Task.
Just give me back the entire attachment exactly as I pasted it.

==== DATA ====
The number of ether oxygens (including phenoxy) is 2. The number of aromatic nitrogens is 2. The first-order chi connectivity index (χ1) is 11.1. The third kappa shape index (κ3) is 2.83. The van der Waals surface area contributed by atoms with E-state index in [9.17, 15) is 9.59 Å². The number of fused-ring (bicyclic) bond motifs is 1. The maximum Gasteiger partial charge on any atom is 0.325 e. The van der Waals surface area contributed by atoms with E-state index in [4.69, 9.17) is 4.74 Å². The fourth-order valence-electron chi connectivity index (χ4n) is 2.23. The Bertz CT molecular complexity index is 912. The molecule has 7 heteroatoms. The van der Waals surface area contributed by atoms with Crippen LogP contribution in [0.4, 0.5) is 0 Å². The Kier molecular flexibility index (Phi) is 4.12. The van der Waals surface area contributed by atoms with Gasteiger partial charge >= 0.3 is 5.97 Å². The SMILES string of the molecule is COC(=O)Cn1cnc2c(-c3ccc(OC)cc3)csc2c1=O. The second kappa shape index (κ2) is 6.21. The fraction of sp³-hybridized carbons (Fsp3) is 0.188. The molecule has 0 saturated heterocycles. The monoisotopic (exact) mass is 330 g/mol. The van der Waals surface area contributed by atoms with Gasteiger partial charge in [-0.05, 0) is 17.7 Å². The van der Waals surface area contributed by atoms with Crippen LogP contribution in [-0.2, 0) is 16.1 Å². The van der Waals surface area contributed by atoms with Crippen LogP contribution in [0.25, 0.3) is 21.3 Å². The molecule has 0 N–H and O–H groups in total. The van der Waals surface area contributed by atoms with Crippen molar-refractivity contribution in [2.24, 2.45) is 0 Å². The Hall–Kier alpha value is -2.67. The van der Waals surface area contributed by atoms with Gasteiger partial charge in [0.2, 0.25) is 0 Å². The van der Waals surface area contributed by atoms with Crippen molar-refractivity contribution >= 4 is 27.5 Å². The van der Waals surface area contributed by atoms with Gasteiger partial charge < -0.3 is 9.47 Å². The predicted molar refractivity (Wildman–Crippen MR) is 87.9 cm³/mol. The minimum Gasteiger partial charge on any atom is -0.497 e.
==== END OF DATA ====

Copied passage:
The number of ether oxygens (including phenoxy) is 2. The number of aromatic nitrogens is 2. The first-order chi connectivity index (χ1) is 11.1. The third kappa shape index (κ3) is 2.83. The van der Waals surface area contributed by atoms with E-state index in [9.17, 15) is 9.59 Å². The number of fused-ring (bicyclic) bond motifs is 1. The maximum Gasteiger partial charge on any atom is 0.325 e. The van der Waals surface area contributed by atoms with E-state index in [4.69, 9.17) is 4.74 Å². The fourth-order valence-electron chi connectivity index (χ4n) is 2.23. The Bertz CT molecular complexity index is 912. The molecule has 7 heteroatoms. The van der Waals surface area contributed by atoms with Crippen LogP contribution in [0.4, 0.5) is 0 Å². The Kier molecular flexibility index (Phi) is 4.12. The van der Waals surface area contributed by atoms with Gasteiger partial charge >= 0.3 is 5.97 Å². The SMILES string of the molecule is COC(=O)Cn1cnc2c(-c3ccc(OC)cc3)csc2c1=O. The second kappa shape index (κ2) is 6.21. The fraction of sp³-hybridized carbons (Fsp3) is 0.188. The molecule has 0 saturated heterocycles. The monoisotopic (exact) mass is 330 g/mol. The van der Waals surface area contributed by atoms with Gasteiger partial charge in [-0.05, 0) is 17.7 Å². The van der Waals surface area contributed by atoms with Crippen LogP contribution in [-0.2, 0) is 16.1 Å². The van der Waals surface area contributed by atoms with Crippen LogP contribution in [0.25, 0.3) is 21.3 Å². The molecule has 0 N–H and O–H groups in total. The van der Waals surface area contributed by atoms with Crippen molar-refractivity contribution in [2.24, 2.45) is 0 Å². The Hall–Kier alpha value is -2.67. The van der Waals surface area contributed by atoms with Gasteiger partial charge in [0.2, 0.25) is 0 Å². The van der Waals surface area contributed by atoms with Crippen molar-refractivity contribution >= 4 is 27.5 Å². The van der Waals surface area contributed by atoms with Gasteiger partial charge < -0.3 is 9.47 Å². The predicted molar refractivity (Wildman–Crippen MR) is 87.9 cm³/mol. The minimum Gasteiger partial charge on any atom is -0.497 e.